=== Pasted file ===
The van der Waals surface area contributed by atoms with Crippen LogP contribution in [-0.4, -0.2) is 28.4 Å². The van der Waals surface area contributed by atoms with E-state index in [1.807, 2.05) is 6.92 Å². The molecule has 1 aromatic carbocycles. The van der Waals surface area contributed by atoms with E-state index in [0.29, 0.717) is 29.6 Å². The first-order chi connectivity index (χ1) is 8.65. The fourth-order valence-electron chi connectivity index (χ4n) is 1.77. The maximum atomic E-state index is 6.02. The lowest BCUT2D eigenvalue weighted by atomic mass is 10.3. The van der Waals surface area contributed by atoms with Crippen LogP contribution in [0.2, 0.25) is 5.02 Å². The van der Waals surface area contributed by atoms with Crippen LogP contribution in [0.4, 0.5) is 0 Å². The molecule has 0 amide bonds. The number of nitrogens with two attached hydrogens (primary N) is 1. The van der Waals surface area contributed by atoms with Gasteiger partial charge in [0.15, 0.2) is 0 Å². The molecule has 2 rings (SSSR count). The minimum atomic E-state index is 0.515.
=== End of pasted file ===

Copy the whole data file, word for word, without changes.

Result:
The van der Waals surface area contributed by atoms with Crippen LogP contribution in [-0.4, -0.2) is 28.4 Å². The van der Waals surface area contributed by atoms with E-state index in [1.807, 2.05) is 6.92 Å². The molecule has 1 aromatic carbocycles. The van der Waals surface area contributed by atoms with E-state index in [0.29, 0.717) is 29.6 Å². The first-order chi connectivity index (χ1) is 8.65. The fourth-order valence-electron chi connectivity index (χ4n) is 1.77. The maximum atomic E-state index is 6.02. The lowest BCUT2D eigenvalue weighted by atomic mass is 10.3. The van der Waals surface area contributed by atoms with Crippen LogP contribution in [0.2, 0.25) is 5.02 Å². The van der Waals surface area contributed by atoms with Crippen LogP contribution in [0.4, 0.5) is 0 Å². The molecule has 0 amide bonds. The number of nitrogens with two attached hydrogens (primary N) is 1. The van der Waals surface area contributed by atoms with Gasteiger partial charge in [0.15, 0.2) is 0 Å². The molecule has 2 rings (SSSR count). The minimum atomic E-state index is 0.515.